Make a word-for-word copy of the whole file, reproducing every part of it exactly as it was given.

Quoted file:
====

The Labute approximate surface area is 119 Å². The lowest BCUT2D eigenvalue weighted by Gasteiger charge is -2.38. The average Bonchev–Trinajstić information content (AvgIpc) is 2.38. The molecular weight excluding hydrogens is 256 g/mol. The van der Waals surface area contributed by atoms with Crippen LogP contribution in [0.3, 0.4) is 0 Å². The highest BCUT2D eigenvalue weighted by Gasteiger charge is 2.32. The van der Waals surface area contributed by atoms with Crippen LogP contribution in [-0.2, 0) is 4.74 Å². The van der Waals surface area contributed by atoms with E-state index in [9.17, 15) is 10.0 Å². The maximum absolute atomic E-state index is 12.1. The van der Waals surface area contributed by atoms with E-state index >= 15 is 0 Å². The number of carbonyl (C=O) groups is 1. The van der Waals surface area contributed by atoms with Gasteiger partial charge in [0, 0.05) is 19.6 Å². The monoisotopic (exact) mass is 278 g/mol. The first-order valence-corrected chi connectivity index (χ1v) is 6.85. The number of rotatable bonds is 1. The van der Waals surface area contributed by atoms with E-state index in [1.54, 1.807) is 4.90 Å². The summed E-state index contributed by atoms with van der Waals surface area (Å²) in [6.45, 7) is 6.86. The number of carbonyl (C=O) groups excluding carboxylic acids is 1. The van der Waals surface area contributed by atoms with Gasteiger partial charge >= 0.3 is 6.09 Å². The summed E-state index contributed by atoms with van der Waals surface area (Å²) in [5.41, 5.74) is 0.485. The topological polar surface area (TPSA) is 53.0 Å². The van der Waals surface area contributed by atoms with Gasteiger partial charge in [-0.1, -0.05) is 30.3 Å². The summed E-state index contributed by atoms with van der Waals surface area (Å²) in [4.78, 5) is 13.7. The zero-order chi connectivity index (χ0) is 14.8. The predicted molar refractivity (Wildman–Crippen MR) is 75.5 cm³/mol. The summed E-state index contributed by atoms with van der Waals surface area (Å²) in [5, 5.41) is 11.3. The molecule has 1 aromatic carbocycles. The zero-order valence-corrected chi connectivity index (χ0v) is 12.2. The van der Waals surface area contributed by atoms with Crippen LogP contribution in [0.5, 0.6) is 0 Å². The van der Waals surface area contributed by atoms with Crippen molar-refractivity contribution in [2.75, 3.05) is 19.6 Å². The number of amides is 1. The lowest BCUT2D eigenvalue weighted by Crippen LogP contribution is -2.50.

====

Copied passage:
The Labute approximate surface area is 119 Å². The lowest BCUT2D eigenvalue weighted by Gasteiger charge is -2.38. The average Bonchev–Trinajstić information content (AvgIpc) is 2.38. The molecular weight excluding hydrogens is 256 g/mol. The van der Waals surface area contributed by atoms with Crippen LogP contribution in [0.3, 0.4) is 0 Å². The highest BCUT2D eigenvalue weighted by Gasteiger charge is 2.32. The van der Waals surface area contributed by atoms with Crippen LogP contribution in [-0.2, 0) is 4.74 Å². The van der Waals surface area contributed by atoms with E-state index in [9.17, 15) is 10.0 Å². The maximum absolute atomic E-state index is 12.1. The van der Waals surface area contributed by atoms with E-state index >= 15 is 0 Å². The number of carbonyl (C=O) groups is 1. The van der Waals surface area contributed by atoms with Gasteiger partial charge in [0, 0.05) is 19.6 Å². The monoisotopic (exact) mass is 278 g/mol. The first-order valence-corrected chi connectivity index (χ1v) is 6.85. The number of rotatable bonds is 1. The van der Waals surface area contributed by atoms with E-state index in [1.54, 1.807) is 4.90 Å². The summed E-state index contributed by atoms with van der Waals surface area (Å²) in [6.45, 7) is 6.86. The number of carbonyl (C=O) groups excluding carboxylic acids is 1. The van der Waals surface area contributed by atoms with Gasteiger partial charge >= 0.3 is 6.09 Å². The summed E-state index contributed by atoms with van der Waals surface area (Å²) in [5.41, 5.74) is 0.485. The topological polar surface area (TPSA) is 53.0 Å². The van der Waals surface area contributed by atoms with Gasteiger partial charge in [-0.1, -0.05) is 30.3 Å². The summed E-state index contributed by atoms with van der Waals surface area (Å²) in [4.78, 5) is 13.7. The zero-order chi connectivity index (χ0) is 14.8. The predicted molar refractivity (Wildman–Crippen MR) is 75.5 cm³/mol. The summed E-state index contributed by atoms with van der Waals surface area (Å²) in [5, 5.41) is 11.3. The molecule has 1 aromatic carbocycles. The zero-order valence-corrected chi connectivity index (χ0v) is 12.2. The van der Waals surface area contributed by atoms with Crippen LogP contribution in [0.5, 0.6) is 0 Å². The van der Waals surface area contributed by atoms with Crippen molar-refractivity contribution in [2.75, 3.05) is 19.6 Å². The number of amides is 1. The lowest BCUT2D eigenvalue weighted by Crippen LogP contribution is -2.50.